One result is that no one is too small to be a target. Thieves formerly tended to individually target the high-dollar score, like fishing with a large pole for that “big one.” Computer-powered automation today, however, enables thieves to fish with a net – which because of volume targeting creates large cumulative results.

Security experts all estimate the likelihood that a specific business’ computer systems will crash or be compromised at 100 percent – a matter not of if but of when. They also agree that most incidents are either preventable or can be cleaned up quickly with proper preparation. Money-sapping downtime can be averted or recovery expedited, reducing costs across the board. This security has a price, but prevention and planning tend to be far cheaper than curing a system shutdown for which a business is unprepared.

Most businesses today can’t run without computers, which are service platforms for credit card processing, tax filing, business websites and interacting with suppliers and customers.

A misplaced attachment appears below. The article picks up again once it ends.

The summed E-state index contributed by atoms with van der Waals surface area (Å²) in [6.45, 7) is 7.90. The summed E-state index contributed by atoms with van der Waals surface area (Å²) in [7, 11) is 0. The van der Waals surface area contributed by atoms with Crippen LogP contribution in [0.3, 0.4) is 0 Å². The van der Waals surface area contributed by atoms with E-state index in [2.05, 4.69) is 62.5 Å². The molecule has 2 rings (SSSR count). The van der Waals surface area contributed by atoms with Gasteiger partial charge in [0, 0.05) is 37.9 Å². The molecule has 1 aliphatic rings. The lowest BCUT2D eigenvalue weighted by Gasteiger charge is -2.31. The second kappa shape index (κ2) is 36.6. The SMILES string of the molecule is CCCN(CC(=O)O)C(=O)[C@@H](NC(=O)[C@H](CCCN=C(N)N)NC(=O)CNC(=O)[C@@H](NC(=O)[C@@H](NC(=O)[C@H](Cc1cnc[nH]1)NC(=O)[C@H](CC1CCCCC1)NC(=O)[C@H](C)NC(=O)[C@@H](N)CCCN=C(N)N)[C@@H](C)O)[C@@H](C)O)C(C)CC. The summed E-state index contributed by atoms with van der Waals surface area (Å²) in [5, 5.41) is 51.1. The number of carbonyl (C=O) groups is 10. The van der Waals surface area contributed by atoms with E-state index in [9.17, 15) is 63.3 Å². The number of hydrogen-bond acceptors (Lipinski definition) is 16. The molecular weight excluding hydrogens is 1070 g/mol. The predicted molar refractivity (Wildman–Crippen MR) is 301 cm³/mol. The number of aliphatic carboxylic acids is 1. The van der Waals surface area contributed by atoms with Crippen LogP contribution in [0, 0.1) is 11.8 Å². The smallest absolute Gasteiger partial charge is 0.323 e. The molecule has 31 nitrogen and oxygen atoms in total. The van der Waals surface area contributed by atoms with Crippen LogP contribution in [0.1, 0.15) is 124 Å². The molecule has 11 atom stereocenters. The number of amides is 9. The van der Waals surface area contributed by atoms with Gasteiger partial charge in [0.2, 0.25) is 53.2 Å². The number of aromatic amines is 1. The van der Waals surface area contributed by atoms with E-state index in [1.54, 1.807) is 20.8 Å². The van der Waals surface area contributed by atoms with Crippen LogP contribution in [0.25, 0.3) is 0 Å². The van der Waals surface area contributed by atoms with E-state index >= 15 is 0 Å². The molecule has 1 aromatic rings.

Another recent computer security issue is that Kentucky and 47 other states along with Puerto Rico, the District of Columbia and the Virgin Islands have laws that punish companies found negligent in handling customer data, or that do not notify customers of a breach in a timely fashion.

Barbarians at the gate – and inside

Think of data security, experts say, in terms similar to doors to your business: The more data connection doors you have, the more security you need since doors are generally the most vulnerable points for unauthorized entry – or exit. Every email account is a potential door.